‘Unclonable’ tag proposed to fight counterfeit goods

Researchers claim to have created an unclonable tag that can never be replicated, even by the manufacturer, and could be used to protect goods from counterfeiting.

Riikka Arppe-Tabbara, Mohammad Tabbara and Thomas Just Sørensen of the University of Copenhagen in Denmark describe in the journal ACS Applied Materials & Interfaces how they created an authentication system using physical unclonable functions (PUFs) – tags based on random processes that are impossible to replicate.

As they explain in their report, an example of a PUF would be throwing a handful of sand on a surface. Each throw generates a random pattern that cannot be copied. The tags used in their study were created using commercial printing and coating technologies using several combinations of carrier materials and taggant materials.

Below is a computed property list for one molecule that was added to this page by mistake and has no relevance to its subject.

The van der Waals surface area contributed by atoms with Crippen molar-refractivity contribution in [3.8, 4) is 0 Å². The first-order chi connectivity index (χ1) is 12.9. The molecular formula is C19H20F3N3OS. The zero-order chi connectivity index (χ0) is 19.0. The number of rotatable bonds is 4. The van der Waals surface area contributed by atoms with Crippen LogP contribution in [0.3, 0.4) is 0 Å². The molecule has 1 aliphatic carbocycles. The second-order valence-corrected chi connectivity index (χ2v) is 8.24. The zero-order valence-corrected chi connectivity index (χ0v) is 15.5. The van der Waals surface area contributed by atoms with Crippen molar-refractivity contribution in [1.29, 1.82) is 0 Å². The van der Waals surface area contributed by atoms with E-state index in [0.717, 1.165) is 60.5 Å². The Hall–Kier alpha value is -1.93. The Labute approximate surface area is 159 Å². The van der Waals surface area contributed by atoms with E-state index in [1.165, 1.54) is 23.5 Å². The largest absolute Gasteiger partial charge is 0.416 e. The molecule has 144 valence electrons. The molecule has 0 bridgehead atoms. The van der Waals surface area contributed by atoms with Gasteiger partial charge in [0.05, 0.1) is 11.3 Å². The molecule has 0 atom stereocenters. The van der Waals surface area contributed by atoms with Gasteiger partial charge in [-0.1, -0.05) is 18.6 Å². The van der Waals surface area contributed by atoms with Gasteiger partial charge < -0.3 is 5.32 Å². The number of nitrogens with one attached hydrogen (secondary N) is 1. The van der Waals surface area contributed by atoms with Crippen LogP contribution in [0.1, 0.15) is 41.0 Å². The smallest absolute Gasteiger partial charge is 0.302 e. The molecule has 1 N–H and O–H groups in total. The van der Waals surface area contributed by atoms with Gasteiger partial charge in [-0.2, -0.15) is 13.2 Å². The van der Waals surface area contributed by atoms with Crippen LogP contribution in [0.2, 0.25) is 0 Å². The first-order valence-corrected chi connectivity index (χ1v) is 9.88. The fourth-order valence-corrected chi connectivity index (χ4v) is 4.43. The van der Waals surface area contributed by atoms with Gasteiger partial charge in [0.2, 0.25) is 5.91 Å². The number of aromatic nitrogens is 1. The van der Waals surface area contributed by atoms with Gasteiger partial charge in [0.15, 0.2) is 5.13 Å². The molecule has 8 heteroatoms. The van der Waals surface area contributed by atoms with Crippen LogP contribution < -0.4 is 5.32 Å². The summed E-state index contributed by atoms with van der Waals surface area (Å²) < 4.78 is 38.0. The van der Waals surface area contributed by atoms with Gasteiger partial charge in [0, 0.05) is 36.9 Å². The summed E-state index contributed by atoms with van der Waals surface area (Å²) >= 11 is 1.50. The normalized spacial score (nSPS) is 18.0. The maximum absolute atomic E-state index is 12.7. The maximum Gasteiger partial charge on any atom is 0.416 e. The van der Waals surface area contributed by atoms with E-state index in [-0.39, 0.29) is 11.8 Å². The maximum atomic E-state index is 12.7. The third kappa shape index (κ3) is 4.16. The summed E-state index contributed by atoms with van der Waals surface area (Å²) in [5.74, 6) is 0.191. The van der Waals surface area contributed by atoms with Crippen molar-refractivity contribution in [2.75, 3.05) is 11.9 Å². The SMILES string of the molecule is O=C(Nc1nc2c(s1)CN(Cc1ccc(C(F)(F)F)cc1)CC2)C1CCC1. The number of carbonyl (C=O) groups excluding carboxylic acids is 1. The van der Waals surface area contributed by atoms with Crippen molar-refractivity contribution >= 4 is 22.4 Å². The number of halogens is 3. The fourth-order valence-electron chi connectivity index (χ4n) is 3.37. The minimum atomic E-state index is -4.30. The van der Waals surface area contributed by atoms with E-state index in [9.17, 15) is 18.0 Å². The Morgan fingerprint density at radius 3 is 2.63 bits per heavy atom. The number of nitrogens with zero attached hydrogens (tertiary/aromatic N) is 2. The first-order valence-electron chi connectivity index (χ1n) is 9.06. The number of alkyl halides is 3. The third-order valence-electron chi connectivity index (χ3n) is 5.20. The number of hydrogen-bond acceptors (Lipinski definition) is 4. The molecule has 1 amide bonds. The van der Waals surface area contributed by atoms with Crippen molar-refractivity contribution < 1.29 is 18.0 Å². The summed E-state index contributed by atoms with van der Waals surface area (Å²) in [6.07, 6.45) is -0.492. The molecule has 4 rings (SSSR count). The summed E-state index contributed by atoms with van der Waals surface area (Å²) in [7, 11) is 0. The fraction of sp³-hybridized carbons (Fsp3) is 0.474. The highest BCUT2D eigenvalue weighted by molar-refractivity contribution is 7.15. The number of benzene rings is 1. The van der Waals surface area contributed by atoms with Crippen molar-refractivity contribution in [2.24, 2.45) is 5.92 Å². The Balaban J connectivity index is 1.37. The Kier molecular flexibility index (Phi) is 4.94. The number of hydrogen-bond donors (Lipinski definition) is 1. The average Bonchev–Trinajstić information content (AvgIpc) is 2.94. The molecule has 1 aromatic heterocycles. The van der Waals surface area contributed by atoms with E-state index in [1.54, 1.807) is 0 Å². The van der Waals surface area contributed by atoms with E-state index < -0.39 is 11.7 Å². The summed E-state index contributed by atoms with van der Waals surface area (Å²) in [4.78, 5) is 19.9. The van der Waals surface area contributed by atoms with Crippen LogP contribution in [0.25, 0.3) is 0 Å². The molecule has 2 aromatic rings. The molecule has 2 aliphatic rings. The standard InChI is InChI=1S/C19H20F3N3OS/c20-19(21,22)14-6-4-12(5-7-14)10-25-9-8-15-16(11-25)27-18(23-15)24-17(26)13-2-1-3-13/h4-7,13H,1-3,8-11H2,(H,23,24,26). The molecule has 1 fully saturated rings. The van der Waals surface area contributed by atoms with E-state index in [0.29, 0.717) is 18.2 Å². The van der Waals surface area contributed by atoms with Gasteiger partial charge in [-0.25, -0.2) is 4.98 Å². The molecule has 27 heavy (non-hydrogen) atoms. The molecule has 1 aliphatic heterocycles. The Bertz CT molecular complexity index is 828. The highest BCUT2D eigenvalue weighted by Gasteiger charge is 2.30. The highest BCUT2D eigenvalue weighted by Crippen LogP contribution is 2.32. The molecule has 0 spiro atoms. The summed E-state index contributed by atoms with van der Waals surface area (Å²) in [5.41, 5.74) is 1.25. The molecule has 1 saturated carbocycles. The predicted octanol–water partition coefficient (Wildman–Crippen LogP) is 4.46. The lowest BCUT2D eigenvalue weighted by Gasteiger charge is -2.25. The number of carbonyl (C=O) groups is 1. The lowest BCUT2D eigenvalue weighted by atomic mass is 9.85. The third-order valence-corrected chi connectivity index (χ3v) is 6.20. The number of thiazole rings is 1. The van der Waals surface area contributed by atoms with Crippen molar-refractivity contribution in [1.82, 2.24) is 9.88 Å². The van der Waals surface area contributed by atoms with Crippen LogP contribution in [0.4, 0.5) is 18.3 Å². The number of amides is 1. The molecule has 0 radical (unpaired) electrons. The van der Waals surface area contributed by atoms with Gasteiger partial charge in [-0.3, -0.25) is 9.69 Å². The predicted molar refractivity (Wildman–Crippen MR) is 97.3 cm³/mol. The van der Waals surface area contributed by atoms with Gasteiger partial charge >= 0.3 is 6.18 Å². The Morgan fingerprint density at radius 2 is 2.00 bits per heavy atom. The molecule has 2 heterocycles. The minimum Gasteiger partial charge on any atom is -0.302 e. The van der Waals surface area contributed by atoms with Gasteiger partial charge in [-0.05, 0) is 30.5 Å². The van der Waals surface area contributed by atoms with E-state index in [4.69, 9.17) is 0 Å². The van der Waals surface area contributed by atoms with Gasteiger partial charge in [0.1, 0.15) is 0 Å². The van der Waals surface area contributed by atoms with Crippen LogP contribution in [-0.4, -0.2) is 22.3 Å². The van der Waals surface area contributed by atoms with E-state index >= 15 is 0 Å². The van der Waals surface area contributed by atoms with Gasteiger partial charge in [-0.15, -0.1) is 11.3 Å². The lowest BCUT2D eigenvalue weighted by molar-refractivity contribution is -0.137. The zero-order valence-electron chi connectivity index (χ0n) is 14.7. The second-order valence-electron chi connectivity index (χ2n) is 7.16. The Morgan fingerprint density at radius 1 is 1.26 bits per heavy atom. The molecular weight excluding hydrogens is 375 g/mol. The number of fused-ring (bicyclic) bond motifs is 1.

The team laser-printed QR codes on paper and then sprayed the PUF pattern on the surface. The PUF inks contained microparticles, which formed random patterns that showed up as white spots on a black background when magnified.

To validate their system, they then generated 10,000 tags and imaged them with a smart phone camera to establish a registry. Then, they re-imaged the tags with different smart phone readers and tried to match them to the registry. The system correctly identified 76 per cent of the PUF tags.

None of the tags were identified incorrectly, but some codes that were dirty or out-of-focus required an additional scan. The researchers estimate that the system can generate 2.5 × 10120 unique codes with a low cost of manufacture.

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